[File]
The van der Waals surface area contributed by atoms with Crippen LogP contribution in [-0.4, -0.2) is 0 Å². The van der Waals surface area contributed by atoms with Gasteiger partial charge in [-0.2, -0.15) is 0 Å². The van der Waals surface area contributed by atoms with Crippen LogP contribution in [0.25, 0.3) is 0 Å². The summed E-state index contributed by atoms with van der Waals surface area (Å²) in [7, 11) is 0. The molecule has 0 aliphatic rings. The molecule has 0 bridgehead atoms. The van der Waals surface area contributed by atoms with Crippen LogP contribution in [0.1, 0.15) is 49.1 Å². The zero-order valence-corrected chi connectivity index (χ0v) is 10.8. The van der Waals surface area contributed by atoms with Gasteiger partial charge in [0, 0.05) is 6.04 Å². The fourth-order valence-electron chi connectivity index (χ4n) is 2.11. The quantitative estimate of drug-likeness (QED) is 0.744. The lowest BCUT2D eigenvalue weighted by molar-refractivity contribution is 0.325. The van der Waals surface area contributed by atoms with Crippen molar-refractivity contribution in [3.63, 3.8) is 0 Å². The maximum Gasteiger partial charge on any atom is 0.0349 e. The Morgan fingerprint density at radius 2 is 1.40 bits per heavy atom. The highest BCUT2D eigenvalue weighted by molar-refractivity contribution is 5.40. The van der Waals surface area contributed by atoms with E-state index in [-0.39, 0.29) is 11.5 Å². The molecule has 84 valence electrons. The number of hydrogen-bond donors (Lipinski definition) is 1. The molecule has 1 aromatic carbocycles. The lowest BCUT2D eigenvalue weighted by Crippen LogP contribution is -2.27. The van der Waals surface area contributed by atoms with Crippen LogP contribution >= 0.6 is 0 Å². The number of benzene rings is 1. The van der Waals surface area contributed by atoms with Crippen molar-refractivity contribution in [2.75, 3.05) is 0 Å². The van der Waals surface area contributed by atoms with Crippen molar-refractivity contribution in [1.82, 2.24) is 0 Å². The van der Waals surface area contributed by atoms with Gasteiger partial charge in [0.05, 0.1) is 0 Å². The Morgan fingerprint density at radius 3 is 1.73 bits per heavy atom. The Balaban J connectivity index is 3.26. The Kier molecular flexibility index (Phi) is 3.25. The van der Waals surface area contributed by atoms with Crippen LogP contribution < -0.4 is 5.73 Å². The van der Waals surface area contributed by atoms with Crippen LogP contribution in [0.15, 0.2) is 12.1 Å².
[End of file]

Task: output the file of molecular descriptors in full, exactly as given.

The van der Waals surface area contributed by atoms with Crippen LogP contribution in [-0.4, -0.2) is 0 Å². The van der Waals surface area contributed by atoms with Gasteiger partial charge in [-0.2, -0.15) is 0 Å². The van der Waals surface area contributed by atoms with Crippen LogP contribution in [0.25, 0.3) is 0 Å². The summed E-state index contributed by atoms with van der Waals surface area (Å²) in [7, 11) is 0. The molecule has 0 aliphatic rings. The molecule has 0 bridgehead atoms. The van der Waals surface area contributed by atoms with Crippen LogP contribution in [0.1, 0.15) is 49.1 Å². The zero-order valence-corrected chi connectivity index (χ0v) is 10.8. The van der Waals surface area contributed by atoms with Gasteiger partial charge in [0, 0.05) is 6.04 Å². The fourth-order valence-electron chi connectivity index (χ4n) is 2.11. The quantitative estimate of drug-likeness (QED) is 0.744. The lowest BCUT2D eigenvalue weighted by molar-refractivity contribution is 0.325. The van der Waals surface area contributed by atoms with Crippen molar-refractivity contribution in [3.63, 3.8) is 0 Å². The maximum Gasteiger partial charge on any atom is 0.0349 e. The Morgan fingerprint density at radius 2 is 1.40 bits per heavy atom. The highest BCUT2D eigenvalue weighted by molar-refractivity contribution is 5.40. The van der Waals surface area contributed by atoms with E-state index in [-0.39, 0.29) is 11.5 Å². The molecule has 84 valence electrons. The number of hydrogen-bond donors (Lipinski definition) is 1. The molecule has 1 aromatic carbocycles. The lowest BCUT2D eigenvalue weighted by Crippen LogP contribution is -2.27. The van der Waals surface area contributed by atoms with Crippen LogP contribution >= 0.6 is 0 Å². The number of benzene rings is 1. The van der Waals surface area contributed by atoms with Crippen molar-refractivity contribution in [2.75, 3.05) is 0 Å². The van der Waals surface area contributed by atoms with Crippen molar-refractivity contribution in [1.82, 2.24) is 0 Å². The van der Waals surface area contributed by atoms with Gasteiger partial charge in [0.05, 0.1) is 0 Å². The Morgan fingerprint density at radius 3 is 1.73 bits per heavy atom. The Balaban J connectivity index is 3.26. The Kier molecular flexibility index (Phi) is 3.25. The van der Waals surface area contributed by atoms with Crippen LogP contribution < -0.4 is 5.73 Å². The van der Waals surface area contributed by atoms with Crippen LogP contribution in [0.15, 0.2) is 12.1 Å².